Latest trends in retail trading

Author: Albina Zhdanova

There is hardly any industry that is as high-paced, ever-changing, and simultaneously conservative as trading.

The way retail trading works today is drastically different from what it was even five years ago. Today, we’d like to take a deep dive into the realities of modern retail trading, identify the current trends, and see where it’s leading us.

How retail trading is changing: a trader’s perspective

There are a few undeniable trends that affect most retail traders these days:

#1 Accessibility of trading

One thing that has definitely changed in the trading landscape is the entry barrier. It’s never been easier for ordinary traders to participate in trading and investing. Even the most strict and conservative markets now offer user-friendly apps and platforms for trading. It’s no longer something only the elite have access to, but rather a financial instrument available to anyone. Trading is actively encouraged by societies and governments alike to be utilised for one’s own financial security and retirement.

#2 Pursuing work-life balance

There is an undeniable trend of focusing on work-life balance. The new generation finds it tiring and depressing to work most of your life and have to wait to start living until you retire. Yet, with the cost of living crisis and stagnant wages, achieving a work-life balance and maintaining a decent quality of life is not getting any easier. Many turn to investment or trading to capitalise their savings and make money work for them. They follow the “work smarter, not harder” idea and are the ones who are the most interested in education and improvement.

#3 Financial influencers

We are living through the boom of content creators. There is a huge market for influencers, and financial gurus are making banks share their tips and financial journey with their audiences. There are good and bad sides to this phenomenon. On one hand, all these influencers are helping educate their audience on trading principles, engaging more people in the field and helping brokers get more clients. On the other hand, there is no strict control and verification of what is being said online, which means that at least some new traders will be given poor advice, resulting in them making mistakes and losing money. One might argue that most trading creators put a disclaimer that they’re not giving financial advice, but it’s quite obvious that they’re still considered knowledgeable experts who can be trusted.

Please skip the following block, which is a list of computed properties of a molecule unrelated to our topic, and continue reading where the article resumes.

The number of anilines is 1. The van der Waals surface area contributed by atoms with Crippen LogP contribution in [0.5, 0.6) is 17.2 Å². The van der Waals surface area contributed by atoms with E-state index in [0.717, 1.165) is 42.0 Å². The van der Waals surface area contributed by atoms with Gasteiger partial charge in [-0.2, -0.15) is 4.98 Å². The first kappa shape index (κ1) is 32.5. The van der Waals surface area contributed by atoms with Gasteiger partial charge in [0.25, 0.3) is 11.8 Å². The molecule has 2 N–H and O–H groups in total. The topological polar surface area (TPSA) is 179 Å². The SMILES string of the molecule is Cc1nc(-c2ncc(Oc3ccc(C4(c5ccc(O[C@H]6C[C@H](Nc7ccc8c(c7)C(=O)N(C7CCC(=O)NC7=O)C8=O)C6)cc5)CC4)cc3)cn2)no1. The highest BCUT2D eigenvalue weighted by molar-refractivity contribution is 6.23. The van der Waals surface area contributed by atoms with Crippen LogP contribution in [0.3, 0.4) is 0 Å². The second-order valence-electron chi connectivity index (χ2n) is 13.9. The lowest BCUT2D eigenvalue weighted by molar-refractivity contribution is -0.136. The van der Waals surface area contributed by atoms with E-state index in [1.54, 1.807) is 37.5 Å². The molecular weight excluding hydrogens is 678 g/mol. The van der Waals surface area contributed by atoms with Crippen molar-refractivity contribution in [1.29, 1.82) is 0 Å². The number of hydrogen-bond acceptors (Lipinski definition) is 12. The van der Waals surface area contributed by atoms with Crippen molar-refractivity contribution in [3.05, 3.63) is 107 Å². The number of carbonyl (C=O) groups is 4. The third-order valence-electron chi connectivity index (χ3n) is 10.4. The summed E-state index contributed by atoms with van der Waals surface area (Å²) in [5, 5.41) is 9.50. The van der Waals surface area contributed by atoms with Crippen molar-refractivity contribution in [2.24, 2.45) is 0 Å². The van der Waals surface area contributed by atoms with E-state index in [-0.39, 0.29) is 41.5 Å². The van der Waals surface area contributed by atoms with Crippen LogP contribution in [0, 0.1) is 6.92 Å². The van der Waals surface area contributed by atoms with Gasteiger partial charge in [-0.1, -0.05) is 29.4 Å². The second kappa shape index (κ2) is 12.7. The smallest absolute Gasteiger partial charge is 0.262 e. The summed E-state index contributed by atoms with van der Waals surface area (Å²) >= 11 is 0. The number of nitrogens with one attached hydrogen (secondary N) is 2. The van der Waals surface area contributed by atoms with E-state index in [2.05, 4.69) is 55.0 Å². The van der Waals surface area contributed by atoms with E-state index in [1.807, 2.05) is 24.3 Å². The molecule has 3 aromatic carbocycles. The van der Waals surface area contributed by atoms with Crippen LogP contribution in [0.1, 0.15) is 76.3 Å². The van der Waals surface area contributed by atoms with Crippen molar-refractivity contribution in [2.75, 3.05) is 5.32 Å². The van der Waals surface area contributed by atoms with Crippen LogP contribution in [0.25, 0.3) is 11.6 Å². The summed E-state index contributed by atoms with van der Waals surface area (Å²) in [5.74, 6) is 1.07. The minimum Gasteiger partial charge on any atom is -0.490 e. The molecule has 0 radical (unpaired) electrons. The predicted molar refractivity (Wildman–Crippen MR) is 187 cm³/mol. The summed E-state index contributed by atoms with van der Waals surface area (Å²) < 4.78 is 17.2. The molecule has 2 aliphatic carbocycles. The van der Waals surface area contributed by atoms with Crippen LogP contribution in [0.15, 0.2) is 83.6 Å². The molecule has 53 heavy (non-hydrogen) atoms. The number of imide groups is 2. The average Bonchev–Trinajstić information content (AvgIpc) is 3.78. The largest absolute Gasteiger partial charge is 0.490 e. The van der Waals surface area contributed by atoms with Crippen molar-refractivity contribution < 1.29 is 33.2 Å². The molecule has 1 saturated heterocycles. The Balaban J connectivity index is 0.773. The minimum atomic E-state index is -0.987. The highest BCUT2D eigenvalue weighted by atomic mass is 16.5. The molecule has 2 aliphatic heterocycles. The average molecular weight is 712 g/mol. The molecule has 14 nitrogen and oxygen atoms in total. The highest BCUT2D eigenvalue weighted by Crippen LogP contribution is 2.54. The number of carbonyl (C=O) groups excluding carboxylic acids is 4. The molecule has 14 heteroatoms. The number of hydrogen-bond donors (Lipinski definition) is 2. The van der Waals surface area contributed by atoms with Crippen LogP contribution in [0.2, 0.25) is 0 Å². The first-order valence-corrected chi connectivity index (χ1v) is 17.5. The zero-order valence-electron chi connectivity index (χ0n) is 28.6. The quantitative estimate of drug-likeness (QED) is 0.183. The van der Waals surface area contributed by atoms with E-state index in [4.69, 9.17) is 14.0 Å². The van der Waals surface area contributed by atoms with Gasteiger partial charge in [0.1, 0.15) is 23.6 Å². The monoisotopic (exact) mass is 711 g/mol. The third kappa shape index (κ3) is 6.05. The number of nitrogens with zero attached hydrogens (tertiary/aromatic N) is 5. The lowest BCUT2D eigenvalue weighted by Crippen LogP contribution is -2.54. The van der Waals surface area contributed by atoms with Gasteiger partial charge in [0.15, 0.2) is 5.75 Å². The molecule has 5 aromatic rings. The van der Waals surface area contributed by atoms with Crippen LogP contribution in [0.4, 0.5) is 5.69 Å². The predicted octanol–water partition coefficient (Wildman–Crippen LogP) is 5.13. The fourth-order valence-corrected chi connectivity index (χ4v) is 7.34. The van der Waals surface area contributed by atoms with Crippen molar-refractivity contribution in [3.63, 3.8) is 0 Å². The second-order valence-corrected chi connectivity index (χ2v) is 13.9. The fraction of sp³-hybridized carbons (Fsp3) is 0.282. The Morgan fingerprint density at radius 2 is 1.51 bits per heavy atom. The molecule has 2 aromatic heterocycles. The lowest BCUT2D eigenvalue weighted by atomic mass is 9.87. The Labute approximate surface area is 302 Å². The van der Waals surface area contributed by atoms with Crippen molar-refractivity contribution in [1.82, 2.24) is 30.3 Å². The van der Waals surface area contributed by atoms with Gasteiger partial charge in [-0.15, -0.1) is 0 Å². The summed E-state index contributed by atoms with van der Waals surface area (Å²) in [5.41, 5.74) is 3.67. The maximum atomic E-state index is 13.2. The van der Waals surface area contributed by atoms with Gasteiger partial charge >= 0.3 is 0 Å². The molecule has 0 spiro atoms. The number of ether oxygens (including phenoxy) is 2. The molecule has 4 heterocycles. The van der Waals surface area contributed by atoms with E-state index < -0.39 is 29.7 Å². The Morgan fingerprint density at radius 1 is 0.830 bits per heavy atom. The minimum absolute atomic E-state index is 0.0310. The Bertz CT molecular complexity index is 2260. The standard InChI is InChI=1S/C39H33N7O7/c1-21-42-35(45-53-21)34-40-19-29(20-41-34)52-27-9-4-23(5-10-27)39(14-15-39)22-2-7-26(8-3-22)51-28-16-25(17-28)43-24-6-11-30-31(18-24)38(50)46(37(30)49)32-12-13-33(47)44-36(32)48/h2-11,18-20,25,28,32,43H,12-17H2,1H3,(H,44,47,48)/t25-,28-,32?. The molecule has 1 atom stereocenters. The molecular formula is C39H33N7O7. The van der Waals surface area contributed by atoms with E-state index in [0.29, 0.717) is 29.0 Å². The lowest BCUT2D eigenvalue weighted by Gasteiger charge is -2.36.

#4 AI assistance

The trading world has always been prone to utilising technology to maximise profits and minimise risks. EAs, or expert advisors, are software programs that many traders employ to automatically execute trades, following predefined rules or chosen strategies.

The recent AI boom is taking it to a whole new level. Now traders can use it to run analysis of the markets, spot patterns, and forecast what the future may hold. There is a lot of excitement around artificial intelligence, but some concerns have been raised too. First of all, how ethical is it to leave trading to the computer? Also, how well can the current AI that’s widely available do its job? It’s still unclear how much more beneficial it is compared to traditional “human” trading, but just like any new disruptive technology, AI will continue to be the centre of attention and the source of plenty of experimentation too. With time, the growth of AI and the newly accumulated knowledge will result in a revolutionary change in trading. Unfortunately, we’ll have to wait and see when that happens.